This nonsense brings back a powerful memory.
One morning during my Junior year of college, my sculptor professor, a scruffy-looking curmudgeonly man, who also happens to be one of the most well-spoken individuals on the topic of art I’ve ever met in real life, led our small group through the art building’s court yard area.
We must have been doing a class critique of some student work, when we came across an old, torn-up mattress that had been abandoned next to the art building and seemingly staged for display. On it somebody left a piece of paper with some words scrawled on it.
“This is art. Smell my fart.”
For a minute, I saw the stunt for what it appeared to be on the surface–a prank begotten of laziness, opportunity, and a few too many beers by some asshole fraternity members wanting to get rid of some old junk–and I probably even chuckled to myself at the culprit’s audacity.
But as I stood there debating the delivery of a sardonic comment that never came, it soon sunk in that this was something of a test for me.
At that time, I had just begun accepting the fact that I would be dedicating part of my life to making art, or at the very least something of creative value for others and myself. And here were people telling me how worthless it all was–belittling my peers, my institution, and what I thought at the time was my purpose. In fact, they were willfully acting out against the idea of art itself and I couldn’t help but to take it personally. At the peak of this moment of college self-discovery, I knew there could only one side for me to stand.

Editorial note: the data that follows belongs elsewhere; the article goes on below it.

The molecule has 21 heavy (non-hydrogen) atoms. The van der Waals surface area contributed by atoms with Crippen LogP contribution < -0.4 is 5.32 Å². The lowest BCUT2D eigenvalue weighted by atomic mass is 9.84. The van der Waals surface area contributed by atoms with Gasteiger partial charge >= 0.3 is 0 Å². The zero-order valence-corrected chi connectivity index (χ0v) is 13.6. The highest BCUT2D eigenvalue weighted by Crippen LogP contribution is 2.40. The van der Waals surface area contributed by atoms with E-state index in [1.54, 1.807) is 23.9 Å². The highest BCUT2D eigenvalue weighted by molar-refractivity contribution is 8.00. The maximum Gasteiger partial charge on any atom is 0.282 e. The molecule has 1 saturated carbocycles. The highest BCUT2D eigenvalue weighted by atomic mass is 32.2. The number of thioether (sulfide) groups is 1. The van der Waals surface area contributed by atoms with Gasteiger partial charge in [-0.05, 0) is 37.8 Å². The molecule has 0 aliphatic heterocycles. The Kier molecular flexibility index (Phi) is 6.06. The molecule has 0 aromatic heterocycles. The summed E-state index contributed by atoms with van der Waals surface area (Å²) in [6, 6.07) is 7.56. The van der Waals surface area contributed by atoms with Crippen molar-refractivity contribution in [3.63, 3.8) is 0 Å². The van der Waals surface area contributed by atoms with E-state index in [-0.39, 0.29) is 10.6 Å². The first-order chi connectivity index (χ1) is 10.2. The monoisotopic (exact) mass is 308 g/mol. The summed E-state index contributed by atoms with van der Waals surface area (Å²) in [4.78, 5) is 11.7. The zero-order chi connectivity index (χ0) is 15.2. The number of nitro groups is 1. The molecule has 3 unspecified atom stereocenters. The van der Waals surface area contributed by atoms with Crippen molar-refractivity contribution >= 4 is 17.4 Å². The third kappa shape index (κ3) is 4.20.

When my professor read the note, he didn’t seem surprised. But his disappointment couldn’t be contained either. He later recalled to us his own story of a public sculpture piece he created as a young artist, which repeatedly fell victim to a local vandal.
“That’s when I learned,” he said in his usual deadpan, “that some people can’t handle creative expression. They’re so intolerant of any point of view that they don’t understand or simply don’t agree with, that they’ll try to destroy it.”
This unrehearsed bit of wisdom still resonates with me today. It reminds me to expect the unexpected. And it helps me understand that creative expression can sometimes speak powerful words to people who are too closed minded to simply sit back and listen.